In my case, this lesson is so much easier said than done (sigh). This past week, I was hurled headlong into the full range of human emotions and am still praying for clarity on all of the lessons gleaned while experiencing the residual effects of my own neglect of self-care. My week was comprised of a heart wrenching operation for my 6 year old niece who had fractured her arm during school recess and required pins to reset the bones. As I stood firm at the ready to be a support base for my brother and his wife (and their other two children), I crisscrossed the city from early morning to early evening to be by the family’s side at the hospital, and later to pickup my nephews from school. It was the least I could do to extend a mere fraction of the love, time and support that my family has so readily extended to me. While in the surgical waiting room, God sent us angels in the forms of caring, attentive and capable nurses, physicians and staff who wrapped the entire family, especially my courageous niece, with the kindness and warm embrace that one can only hope to receive during a medical crisis. All morning and afternoon, our family’s heartache and fear was replaced by relief and gratitude, as we raved on about the warmth, professionalism and collective peace of mind that the hospital’s five-star service afforded us all. Even in retrospect, I am still awed by the wide ranging breadth of the entire experience and this thoroughly traumatic occasion will forever be remembered as an opportunity to witness firsthand the endless capacity for human strength, compassion and empathy that caregivers are blessed to offer the world.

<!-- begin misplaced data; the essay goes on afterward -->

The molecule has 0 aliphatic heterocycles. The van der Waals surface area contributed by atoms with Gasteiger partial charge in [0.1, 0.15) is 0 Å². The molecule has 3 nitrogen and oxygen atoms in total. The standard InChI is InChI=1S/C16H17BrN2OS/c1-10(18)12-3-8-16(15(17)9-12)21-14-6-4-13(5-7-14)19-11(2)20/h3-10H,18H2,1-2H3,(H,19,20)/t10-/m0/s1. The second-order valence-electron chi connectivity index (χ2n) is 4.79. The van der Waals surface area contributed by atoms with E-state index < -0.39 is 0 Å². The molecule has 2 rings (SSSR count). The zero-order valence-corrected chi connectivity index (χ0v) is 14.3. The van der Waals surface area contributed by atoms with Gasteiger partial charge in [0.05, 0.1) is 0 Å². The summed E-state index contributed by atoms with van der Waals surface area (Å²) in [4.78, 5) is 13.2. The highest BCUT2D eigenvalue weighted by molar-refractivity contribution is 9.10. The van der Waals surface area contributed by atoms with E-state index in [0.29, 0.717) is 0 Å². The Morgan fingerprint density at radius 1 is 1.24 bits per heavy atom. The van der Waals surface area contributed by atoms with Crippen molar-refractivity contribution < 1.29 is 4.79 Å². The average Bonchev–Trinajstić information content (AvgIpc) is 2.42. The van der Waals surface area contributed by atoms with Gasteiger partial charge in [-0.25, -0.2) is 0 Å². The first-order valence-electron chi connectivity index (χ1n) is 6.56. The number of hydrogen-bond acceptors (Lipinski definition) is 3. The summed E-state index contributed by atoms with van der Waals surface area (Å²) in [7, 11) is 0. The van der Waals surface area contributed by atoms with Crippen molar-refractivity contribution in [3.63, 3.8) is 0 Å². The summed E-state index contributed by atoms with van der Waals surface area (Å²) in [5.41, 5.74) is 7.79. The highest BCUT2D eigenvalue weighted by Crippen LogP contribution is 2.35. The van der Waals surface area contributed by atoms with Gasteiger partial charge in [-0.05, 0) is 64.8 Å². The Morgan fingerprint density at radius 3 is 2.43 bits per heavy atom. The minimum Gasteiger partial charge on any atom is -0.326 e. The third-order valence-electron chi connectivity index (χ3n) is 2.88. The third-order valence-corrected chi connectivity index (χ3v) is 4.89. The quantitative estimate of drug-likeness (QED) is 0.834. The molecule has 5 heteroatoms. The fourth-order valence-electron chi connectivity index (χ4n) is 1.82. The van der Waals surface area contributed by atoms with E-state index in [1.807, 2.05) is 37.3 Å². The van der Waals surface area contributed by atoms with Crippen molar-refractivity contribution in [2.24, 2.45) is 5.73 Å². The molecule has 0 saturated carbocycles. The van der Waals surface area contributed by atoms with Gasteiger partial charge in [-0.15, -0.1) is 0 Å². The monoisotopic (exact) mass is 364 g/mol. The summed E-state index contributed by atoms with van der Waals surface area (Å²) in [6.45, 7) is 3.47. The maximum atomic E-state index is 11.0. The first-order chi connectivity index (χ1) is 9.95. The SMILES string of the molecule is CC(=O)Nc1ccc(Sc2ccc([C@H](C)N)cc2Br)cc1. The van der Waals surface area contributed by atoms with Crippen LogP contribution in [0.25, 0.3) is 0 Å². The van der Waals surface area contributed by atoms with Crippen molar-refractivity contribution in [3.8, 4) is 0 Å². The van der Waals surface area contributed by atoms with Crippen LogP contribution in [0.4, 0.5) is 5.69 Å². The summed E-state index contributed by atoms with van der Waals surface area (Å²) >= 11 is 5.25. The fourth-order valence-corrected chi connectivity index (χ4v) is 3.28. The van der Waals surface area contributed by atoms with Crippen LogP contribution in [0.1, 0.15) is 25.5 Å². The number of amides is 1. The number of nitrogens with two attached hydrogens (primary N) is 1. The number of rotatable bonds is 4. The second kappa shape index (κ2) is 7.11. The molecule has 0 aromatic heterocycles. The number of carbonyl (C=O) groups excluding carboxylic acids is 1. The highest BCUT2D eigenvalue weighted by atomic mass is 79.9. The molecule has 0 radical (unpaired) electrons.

At the other extreme on the emotional spectrum, my week culminated with witnessing my daughter as an honored recipient of an unexpected, privately funded college scholarship. Talk about being overwhelmed by gratitude! This generous blessing was awarded in such an esteemed and celebratory manner that there is no doubt that God was completely in the midst. A well respected former colleague – a teacher with such extensive credentials and high moral standards that she effortlessly mentors novice teachers in her midst; but perhaps most notably an administrative leader either sinks or swims after having been measured by her discerning yardstick – saw fit to nominate my state college enrolled offspring with the highly prestigious, arts and community service based collegiate scholarship. After single-handedly spearheading all efforts to determine my daughter’s eligibility, my thoughtful colleague then connected our family to a distinguished committee of her philanthropic peers, in just the nick of time to earn the coveted acknowledgement. So essentially, a God-fearing and kind soul, in the form of a veteran teacher with a pure heart of gold, became my selfless, heartfelt and loving reminder that God is indeed good, and his grace is always sufficient. I mean how else could she know that I had secretly struggled to pay tuition for the past two years since transitioning from a building administrator to a self-employed CEO? Surely, she was unaware that I harbored guilt that my beloved offspring was unfairly forced to go without because our family income and tax bracket had undergone such drastic change. Honestly, how could she even predict that in the two years since we last saw one another (in the physical, non-Facebook sense of reality), I had endured my own series of medical complications and I am still admittedly slowly, (but surely), recovering from not one but two orthopedic reconstructive surgeries in my severely damaged yet dominant right leg? Well the truth of the matter is that she couldn’t and did not know my private situation and/or innermost fears, and yet still God saw fit to use her to bless my family in a way which signals His infinite love, grace and mercy. And for that I am immensely thankful and deeply humbled.